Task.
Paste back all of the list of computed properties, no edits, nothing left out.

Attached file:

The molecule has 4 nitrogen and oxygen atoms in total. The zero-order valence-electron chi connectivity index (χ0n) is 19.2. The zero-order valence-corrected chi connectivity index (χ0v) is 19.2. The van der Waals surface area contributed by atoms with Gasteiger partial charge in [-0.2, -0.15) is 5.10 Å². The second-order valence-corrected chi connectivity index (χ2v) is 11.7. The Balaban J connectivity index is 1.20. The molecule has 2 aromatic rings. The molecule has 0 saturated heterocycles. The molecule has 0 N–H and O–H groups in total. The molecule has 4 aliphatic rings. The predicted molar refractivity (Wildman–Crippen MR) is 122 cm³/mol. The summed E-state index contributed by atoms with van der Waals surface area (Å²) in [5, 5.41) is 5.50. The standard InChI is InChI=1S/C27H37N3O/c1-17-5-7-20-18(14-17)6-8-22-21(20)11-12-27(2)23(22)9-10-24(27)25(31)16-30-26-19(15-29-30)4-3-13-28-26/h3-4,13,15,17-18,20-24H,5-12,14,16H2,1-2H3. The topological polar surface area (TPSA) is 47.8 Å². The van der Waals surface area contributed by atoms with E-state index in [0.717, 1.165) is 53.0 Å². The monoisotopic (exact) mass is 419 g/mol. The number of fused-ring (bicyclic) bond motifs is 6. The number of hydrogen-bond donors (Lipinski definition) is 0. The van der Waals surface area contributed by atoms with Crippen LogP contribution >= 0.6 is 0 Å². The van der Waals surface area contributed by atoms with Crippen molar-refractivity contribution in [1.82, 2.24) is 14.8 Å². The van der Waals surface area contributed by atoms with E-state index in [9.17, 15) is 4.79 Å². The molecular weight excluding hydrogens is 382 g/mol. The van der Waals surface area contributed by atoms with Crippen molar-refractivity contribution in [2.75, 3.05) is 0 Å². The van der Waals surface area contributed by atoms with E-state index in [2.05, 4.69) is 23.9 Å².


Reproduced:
The molecule has 4 nitrogen and oxygen atoms in total. The zero-order valence-electron chi connectivity index (χ0n) is 19.2. The zero-order valence-corrected chi connectivity index (χ0v) is 19.2. The van der Waals surface area contributed by atoms with Gasteiger partial charge in [-0.2, -0.15) is 5.10 Å². The second-order valence-corrected chi connectivity index (χ2v) is 11.7. The Balaban J connectivity index is 1.20. The molecule has 2 aromatic rings. The molecule has 0 saturated heterocycles. The molecule has 0 N–H and O–H groups in total. The molecule has 4 aliphatic rings. The predicted molar refractivity (Wildman–Crippen MR) is 122 cm³/mol. The summed E-state index contributed by atoms with van der Waals surface area (Å²) in [5, 5.41) is 5.50. The standard InChI is InChI=1S/C27H37N3O/c1-17-5-7-20-18(14-17)6-8-22-21(20)11-12-27(2)23(22)9-10-24(27)25(31)16-30-26-19(15-29-30)4-3-13-28-26/h3-4,13,15,17-18,20-24H,5-12,14,16H2,1-2H3. The topological polar surface area (TPSA) is 47.8 Å². The van der Waals surface area contributed by atoms with E-state index in [0.717, 1.165) is 53.0 Å². The monoisotopic (exact) mass is 419 g/mol. The number of fused-ring (bicyclic) bond motifs is 6. The number of hydrogen-bond donors (Lipinski definition) is 0. The van der Waals surface area contributed by atoms with Crippen LogP contribution >= 0.6 is 0 Å². The van der Waals surface area contributed by atoms with Crippen molar-refractivity contribution in [1.82, 2.24) is 14.8 Å². The van der Waals surface area contributed by atoms with E-state index in [9.17, 15) is 4.79 Å². The molecular weight excluding hydrogens is 382 g/mol. The van der Waals surface area contributed by atoms with Crippen molar-refractivity contribution in [2.75, 3.05) is 0 Å². The van der Waals surface area contributed by atoms with E-state index in [2.05, 4.69) is 23.9 Å².